N4KG comments / questions inserted below.
On Wed, 13 Jun 2001 11:37:14 -0400 "Guy Olinger, K2AV"
> This is a hash of my high school physics teacher's illustration on
> pulley mechanics. Stuck with me ever since. Something about a
> picture worth a 1000 words.
> Lightweight Larry weighs 100 pounds. Normal Nelson weighs 150. Heavy
> Henry weighs 300 pounds. The tower section weighs 300 pounds.
> Straight pulley: Heavy Henry on one side holding steady, section on
> the other. 600 pounds on the top hook.
> 2:1 advantage: Normal Nelson on one side holding steady, section on
> the other. 450 pounds on the top hook.
How is this 2:1 mechanical advantage achieved?
Scenario 1 - End of rope is attached to the frame
of the top pulley. Rope runs down to Second pulley
with hook at load. Rope then runs up and through
the TOP pulley. Force in each vertical run of the
rope is 150 lbs. 450 lbs on top hook as proposed.
This is NOT how a gin pole is configured.
In a block and tackle, one end of the pull rope
is attached to one of the pulleys. The LOAD is
attached to one of the end hooks. Multiple
pulleys can be mounted co-axially.
A block and tackle can be used to pull the rope
through the gin pole (two ropes required) but
the Gin Pole Pulley CANNOT be configured to
be part of a block and tackle. de N4KG
> 3:1 advantage: Lightweight Larry on one side holding steady, section
> on the other. 400 pounds on the top hook.
> Fun part was class asked to calculate acceleration of Lightweight
> Larry on the straight pulley...
> > From: David Robbins <firstname.lastname@example.org>
> > Date: 2001/06/13 Wed PM 02:21:59 EDT
> > To: K7LXC@aol.com, reflector -tower <email@example.com>
> > Subject: Re: [TowerTalk] Ginpole for 20 foot sections
> > of course the lifting rope load remains the same, but the force
> required on the
> > pulling end decreases so the total load on the gin pole does get
> > for example, with a standard gin pole lifting 300lbs at the top of
> the pole you
> > have a 300lb load plus 300lb of pull from the other side giving
> you a worst case
> > 600lb force on the gin pole (static load, some more is required to
> get things
> > moving, overcome friction, etc).
> > with a 3:1 advantage pulley system you still have the 300lb load
> on one side,
> > but the rope pulling down on the other side is only adding 100lbs
> of force to
> > the pole, so the total is now 400lb. which of course is a 1/3
> reduction from
> > the 600lb you started with.... note the 3:1 and the 1/3 reduction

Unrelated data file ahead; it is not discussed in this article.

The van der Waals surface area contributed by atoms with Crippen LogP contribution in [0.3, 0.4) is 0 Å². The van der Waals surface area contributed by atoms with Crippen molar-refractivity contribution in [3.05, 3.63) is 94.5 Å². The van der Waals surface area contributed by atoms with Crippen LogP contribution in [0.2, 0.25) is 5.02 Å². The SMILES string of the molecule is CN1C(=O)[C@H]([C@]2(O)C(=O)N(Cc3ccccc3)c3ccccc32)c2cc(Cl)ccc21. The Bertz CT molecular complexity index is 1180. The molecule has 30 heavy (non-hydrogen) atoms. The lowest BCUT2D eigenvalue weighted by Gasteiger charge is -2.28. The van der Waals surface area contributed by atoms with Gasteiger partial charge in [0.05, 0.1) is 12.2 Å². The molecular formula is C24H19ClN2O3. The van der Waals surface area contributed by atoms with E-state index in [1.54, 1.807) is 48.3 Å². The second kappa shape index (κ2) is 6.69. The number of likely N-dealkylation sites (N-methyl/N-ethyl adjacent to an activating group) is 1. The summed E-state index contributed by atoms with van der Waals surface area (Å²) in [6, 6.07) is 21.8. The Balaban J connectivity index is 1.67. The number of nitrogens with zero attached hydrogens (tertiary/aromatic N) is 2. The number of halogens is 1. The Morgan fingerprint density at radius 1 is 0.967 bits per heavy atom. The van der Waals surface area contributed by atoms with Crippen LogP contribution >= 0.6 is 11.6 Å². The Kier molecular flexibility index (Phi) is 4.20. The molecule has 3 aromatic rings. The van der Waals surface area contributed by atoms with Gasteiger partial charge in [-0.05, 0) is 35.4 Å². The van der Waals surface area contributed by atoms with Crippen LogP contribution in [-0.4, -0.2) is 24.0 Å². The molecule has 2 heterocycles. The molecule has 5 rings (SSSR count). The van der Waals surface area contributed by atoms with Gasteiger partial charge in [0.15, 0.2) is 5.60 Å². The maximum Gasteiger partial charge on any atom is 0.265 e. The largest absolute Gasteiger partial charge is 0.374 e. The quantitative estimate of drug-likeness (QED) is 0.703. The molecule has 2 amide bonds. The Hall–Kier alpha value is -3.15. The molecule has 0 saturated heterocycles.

> is just how it
> > works out. with a 2:1 advantage you only reduce the total load
> from 600 to
> > 450lbs of a reduction of only 1/4 of the load... and taken to
> extreme, with an
> > infinite mechanical advantage you still have 300lbs of load so you
> only reduce
> > the total load on the pole by 1/2, the lowest you can get.
> > another advantage of a pulley system like that is you can use a
> lighter weight
> > rope since each pass of it between the pulleys divides the load
> up. so for a
> > 3:1 system with a 300lb load you only need a rope that can handle
> 100lb of
> > tension instead of 300lb... but of course you have to pull 3x more
> of it to lift
> > the same distance.
> > K7LXC@aol.com wrote:
> > >
> > > In a message dated 6/12/01 11:45:50 PM Pacific Daylight Time,
> > > firstname.lastname@example.org writes:
> > >
> > > > A 3:1 mechanical advantage block and tackle system does,
> indeed, relieve
> > > > about 1/3 of the load on the gin pole, in addition to
> reducing the number
> > > of
> > > > bodies required on the pull rope.
> > >
> > > You sure? Isn't a hundred-pound load going to weigh 100
> pounds no matter
> > > how the block and tackle are set up? The load effort on the end
> of the rope
> > > will be reduced but the dead weight of the load stays the same.
> You still
> > > need a suitable ginpole.
> > >
> > --
> > David Robbins K1TTT
> > e-mail: mailto://email@example.com
> > web: http://www.k1ttt.net
> > AR-Cluster node: 145.69MHz or telnet://k1ttt.net
> > List Sponsor: Are you thinking about installing a tower this
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> > -----
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> List Sponsor: Are you thinking about installing a tower this summer?
> Call us
> for information on our fabulous Trylon Titan self-supporting towers
> - up to
> 96-feet for less than $2000! at 888-833-3104 <A
> FAQ on WWW: http://www.contesting.com/FAQ/towertalk
> Submissions: firstname.lastname@example.org
> Administrative requests: towertalk-REQUEST@contesting.com
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